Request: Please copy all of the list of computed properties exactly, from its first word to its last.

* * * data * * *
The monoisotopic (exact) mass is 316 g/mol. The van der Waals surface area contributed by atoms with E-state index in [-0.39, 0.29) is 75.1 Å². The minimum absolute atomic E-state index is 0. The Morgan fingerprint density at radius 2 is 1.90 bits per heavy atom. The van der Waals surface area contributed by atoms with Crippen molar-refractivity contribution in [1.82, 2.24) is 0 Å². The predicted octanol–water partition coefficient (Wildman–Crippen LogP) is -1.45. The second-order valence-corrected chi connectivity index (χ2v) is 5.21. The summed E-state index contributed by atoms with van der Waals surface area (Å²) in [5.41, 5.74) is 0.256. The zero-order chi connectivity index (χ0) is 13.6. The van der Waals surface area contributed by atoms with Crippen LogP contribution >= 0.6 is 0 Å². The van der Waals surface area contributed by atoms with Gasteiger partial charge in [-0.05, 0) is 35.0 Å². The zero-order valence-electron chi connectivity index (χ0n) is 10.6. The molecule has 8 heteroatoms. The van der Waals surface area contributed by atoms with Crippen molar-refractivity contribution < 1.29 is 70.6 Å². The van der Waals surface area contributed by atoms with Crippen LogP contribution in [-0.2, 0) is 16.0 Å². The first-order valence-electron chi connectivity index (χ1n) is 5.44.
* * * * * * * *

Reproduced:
The monoisotopic (exact) mass is 316 g/mol. The van der Waals surface area contributed by atoms with E-state index in [-0.39, 0.29) is 75.1 Å². The minimum absolute atomic E-state index is 0. The Morgan fingerprint density at radius 2 is 1.90 bits per heavy atom. The van der Waals surface area contributed by atoms with Crippen molar-refractivity contribution in [1.82, 2.24) is 0 Å². The predicted octanol–water partition coefficient (Wildman–Crippen LogP) is -1.45. The second-order valence-corrected chi connectivity index (χ2v) is 5.21. The summed E-state index contributed by atoms with van der Waals surface area (Å²) in [5.41, 5.74) is 0.256. The zero-order chi connectivity index (χ0) is 13.6. The van der Waals surface area contributed by atoms with Crippen LogP contribution >= 0.6 is 0 Å². The van der Waals surface area contributed by atoms with Gasteiger partial charge in [-0.05, 0) is 35.0 Å². The zero-order valence-electron chi connectivity index (χ0n) is 10.6. The molecule has 8 heteroatoms. The van der Waals surface area contributed by atoms with Crippen molar-refractivity contribution < 1.29 is 70.6 Å². The van der Waals surface area contributed by atoms with Crippen LogP contribution in [-0.2, 0) is 16.0 Å². The first-order valence-electron chi connectivity index (χ1n) is 5.44.